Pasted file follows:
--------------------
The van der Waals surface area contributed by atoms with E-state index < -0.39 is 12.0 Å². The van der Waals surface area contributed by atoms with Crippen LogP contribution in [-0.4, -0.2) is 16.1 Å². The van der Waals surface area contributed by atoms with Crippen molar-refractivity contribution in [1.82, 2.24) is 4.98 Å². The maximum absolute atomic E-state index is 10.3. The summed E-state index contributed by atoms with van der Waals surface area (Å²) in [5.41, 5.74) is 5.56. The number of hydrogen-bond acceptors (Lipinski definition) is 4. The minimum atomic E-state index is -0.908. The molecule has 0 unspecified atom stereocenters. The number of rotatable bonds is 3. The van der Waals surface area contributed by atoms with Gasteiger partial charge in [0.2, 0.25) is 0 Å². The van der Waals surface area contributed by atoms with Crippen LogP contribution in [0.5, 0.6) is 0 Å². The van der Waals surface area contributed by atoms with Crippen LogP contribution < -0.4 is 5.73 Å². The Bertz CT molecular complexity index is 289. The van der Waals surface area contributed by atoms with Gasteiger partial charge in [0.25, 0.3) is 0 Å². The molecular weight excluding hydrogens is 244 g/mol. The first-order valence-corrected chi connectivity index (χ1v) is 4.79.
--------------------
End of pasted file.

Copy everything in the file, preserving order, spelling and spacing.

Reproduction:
The van der Waals surface area contributed by atoms with E-state index < -0.39 is 12.0 Å². The van der Waals surface area contributed by atoms with Crippen LogP contribution in [-0.4, -0.2) is 16.1 Å². The van der Waals surface area contributed by atoms with Crippen molar-refractivity contribution in [1.82, 2.24) is 4.98 Å². The maximum absolute atomic E-state index is 10.3. The summed E-state index contributed by atoms with van der Waals surface area (Å²) in [5.41, 5.74) is 5.56. The number of hydrogen-bond acceptors (Lipinski definition) is 4. The minimum atomic E-state index is -0.908. The molecule has 0 unspecified atom stereocenters. The number of rotatable bonds is 3. The van der Waals surface area contributed by atoms with Gasteiger partial charge in [0.2, 0.25) is 0 Å². The van der Waals surface area contributed by atoms with Crippen LogP contribution in [0.5, 0.6) is 0 Å². The van der Waals surface area contributed by atoms with Crippen LogP contribution < -0.4 is 5.73 Å². The Bertz CT molecular complexity index is 289. The van der Waals surface area contributed by atoms with Gasteiger partial charge in [0.25, 0.3) is 0 Å². The molecular weight excluding hydrogens is 244 g/mol. The first-order valence-corrected chi connectivity index (χ1v) is 4.79.